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Donnie Tyndall to appeal 10-year show-cause

Morehead State v Louisville

DENVER, CO - MARCH 17: Head coach Donnie Tyndall of the Morehead State Eagles shouts from the sidelines during the second round of the 2011 NCAA men’s basketball tournament at Pepsi Center on March 17, 2011 in Denver, Colorado. (Photo by Doug Pensinger/Getty Images)

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Donnie Tyndall has requested that the NCAA’s Infractions Appeals Committee overturn the penalties that were levied against him by the Committee on Infractions.

Tyndall’s reasoning, according to, is that the Committee on Infractions “relied near exclusively on the testimony of Adam Howard” when they hit him with a 10-year show-cause penalty earlier this year. According to Tyndall, more than 40 witnesses were interviewed by the committee and Howard, a former Tyndall assistant coach at Morehead State, Southern Miss and Tennessee, was the only one that said Tyndall was involved. Howard also cut a deal with the NCAA.

Tyndall’s punishment stems from a scandal that emerged from his two seasons at Southern Miss. Among the things that Tyndall was accused of: Having staff members do coursework to help get potential student-athletes eligible, paying out of pocket for kids that did not qualify academically to remain in school and lying to the NCAA while covering his tracks. Here’s how deep the scandal allegedly went: Tyndall hired two staffers specifically to help with the academic fraud, going as far as to send those staffers to the towns that the players lived in to make sure IP addresses added up, while using burner phones and an old Morehead State address he had access to in order to hide communications.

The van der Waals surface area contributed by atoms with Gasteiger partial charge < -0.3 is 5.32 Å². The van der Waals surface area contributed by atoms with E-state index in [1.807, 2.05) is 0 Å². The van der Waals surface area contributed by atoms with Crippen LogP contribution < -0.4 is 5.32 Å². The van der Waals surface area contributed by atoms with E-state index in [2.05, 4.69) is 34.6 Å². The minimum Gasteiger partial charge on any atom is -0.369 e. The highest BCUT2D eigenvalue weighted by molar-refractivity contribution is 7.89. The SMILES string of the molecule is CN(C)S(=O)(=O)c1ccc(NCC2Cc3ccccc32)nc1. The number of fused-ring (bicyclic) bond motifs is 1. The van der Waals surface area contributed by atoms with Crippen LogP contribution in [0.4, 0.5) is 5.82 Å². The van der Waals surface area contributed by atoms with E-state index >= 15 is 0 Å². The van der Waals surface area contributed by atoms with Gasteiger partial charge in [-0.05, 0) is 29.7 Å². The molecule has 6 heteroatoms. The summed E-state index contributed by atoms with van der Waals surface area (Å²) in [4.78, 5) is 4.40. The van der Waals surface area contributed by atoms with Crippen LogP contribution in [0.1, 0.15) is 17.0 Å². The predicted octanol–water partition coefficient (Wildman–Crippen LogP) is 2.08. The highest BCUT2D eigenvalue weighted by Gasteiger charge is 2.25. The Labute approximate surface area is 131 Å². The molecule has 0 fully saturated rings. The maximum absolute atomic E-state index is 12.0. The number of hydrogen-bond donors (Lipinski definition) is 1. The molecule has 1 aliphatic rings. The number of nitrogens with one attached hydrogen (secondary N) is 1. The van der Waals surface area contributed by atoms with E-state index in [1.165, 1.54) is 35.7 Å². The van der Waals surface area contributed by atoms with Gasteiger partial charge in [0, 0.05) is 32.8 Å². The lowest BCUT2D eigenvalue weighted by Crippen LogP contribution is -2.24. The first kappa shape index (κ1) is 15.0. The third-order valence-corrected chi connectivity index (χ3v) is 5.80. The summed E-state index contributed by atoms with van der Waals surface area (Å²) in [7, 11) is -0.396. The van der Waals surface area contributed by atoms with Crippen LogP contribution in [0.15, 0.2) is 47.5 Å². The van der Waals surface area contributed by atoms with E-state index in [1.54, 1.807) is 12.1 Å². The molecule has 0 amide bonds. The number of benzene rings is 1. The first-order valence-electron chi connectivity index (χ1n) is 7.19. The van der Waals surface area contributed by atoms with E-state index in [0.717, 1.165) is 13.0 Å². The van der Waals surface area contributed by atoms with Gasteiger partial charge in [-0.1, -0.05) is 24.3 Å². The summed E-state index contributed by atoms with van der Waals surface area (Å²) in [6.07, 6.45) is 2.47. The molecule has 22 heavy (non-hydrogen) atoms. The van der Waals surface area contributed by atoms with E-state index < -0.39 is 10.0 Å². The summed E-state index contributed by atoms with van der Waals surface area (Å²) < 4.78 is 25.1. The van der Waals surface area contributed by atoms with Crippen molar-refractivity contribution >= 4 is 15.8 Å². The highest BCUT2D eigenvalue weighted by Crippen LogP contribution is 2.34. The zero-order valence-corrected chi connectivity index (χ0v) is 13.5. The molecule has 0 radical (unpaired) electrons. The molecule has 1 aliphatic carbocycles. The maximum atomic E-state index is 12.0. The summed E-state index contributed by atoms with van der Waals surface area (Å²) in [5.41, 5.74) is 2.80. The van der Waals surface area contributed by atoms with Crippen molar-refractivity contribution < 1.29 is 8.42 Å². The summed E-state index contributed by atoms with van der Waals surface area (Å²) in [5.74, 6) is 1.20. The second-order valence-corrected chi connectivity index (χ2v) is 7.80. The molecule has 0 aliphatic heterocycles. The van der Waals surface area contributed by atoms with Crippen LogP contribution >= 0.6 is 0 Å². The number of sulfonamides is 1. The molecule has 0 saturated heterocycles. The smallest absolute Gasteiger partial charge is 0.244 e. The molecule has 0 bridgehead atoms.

And he lied about all of it to the NCAA, which, as we’ve learned, is the quickest way to get the harshest punishment possible.

Tyndall does have a point in his appeal. If the NCAA’s evidence is all coming from a guilty party that’s singing to lessen his own sentence, that’s not exactly the most reliable witness. But the Committee on Infractions isn’t a court of law, meaning I have a hard time seeing the NCAA overturn anything when the point of Tyndall’s punishment was to make an example out of him.